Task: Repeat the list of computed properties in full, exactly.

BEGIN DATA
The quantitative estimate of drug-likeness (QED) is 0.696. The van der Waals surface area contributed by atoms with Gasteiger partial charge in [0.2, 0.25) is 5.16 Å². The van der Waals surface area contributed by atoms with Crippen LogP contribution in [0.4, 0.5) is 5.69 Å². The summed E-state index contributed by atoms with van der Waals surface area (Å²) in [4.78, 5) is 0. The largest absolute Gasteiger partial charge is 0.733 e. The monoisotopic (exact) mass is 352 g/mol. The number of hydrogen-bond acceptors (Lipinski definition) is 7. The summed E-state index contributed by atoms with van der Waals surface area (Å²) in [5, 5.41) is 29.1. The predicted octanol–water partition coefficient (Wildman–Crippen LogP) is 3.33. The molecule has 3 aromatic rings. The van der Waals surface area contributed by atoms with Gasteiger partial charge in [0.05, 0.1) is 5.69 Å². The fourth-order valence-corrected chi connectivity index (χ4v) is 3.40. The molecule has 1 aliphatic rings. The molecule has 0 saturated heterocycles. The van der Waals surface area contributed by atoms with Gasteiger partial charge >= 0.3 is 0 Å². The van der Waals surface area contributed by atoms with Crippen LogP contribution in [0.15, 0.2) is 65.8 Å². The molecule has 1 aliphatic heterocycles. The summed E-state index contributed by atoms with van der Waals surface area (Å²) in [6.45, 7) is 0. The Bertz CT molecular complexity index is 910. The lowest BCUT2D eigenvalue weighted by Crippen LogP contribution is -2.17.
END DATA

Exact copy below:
The quantitative estimate of drug-likeness (QED) is 0.696. The van der Waals surface area contributed by atoms with Gasteiger partial charge in [0.2, 0.25) is 5.16 Å². The van der Waals surface area contributed by atoms with Crippen LogP contribution in [0.4, 0.5) is 5.69 Å². The summed E-state index contributed by atoms with van der Waals surface area (Å²) in [4.78, 5) is 0. The largest absolute Gasteiger partial charge is 0.733 e. The monoisotopic (exact) mass is 352 g/mol. The number of hydrogen-bond acceptors (Lipinski definition) is 7. The summed E-state index contributed by atoms with van der Waals surface area (Å²) in [5, 5.41) is 29.1. The predicted octanol–water partition coefficient (Wildman–Crippen LogP) is 3.33. The molecule has 3 aromatic rings. The van der Waals surface area contributed by atoms with Gasteiger partial charge in [0.05, 0.1) is 5.69 Å². The fourth-order valence-corrected chi connectivity index (χ4v) is 3.40. The molecule has 1 aliphatic rings. The molecule has 0 saturated heterocycles. The van der Waals surface area contributed by atoms with Gasteiger partial charge >= 0.3 is 0 Å². The van der Waals surface area contributed by atoms with Crippen LogP contribution in [0.15, 0.2) is 65.8 Å². The molecule has 1 aliphatic heterocycles. The summed E-state index contributed by atoms with van der Waals surface area (Å²) in [6.45, 7) is 0. The Bertz CT molecular complexity index is 910. The lowest BCUT2D eigenvalue weighted by Crippen LogP contribution is -2.17.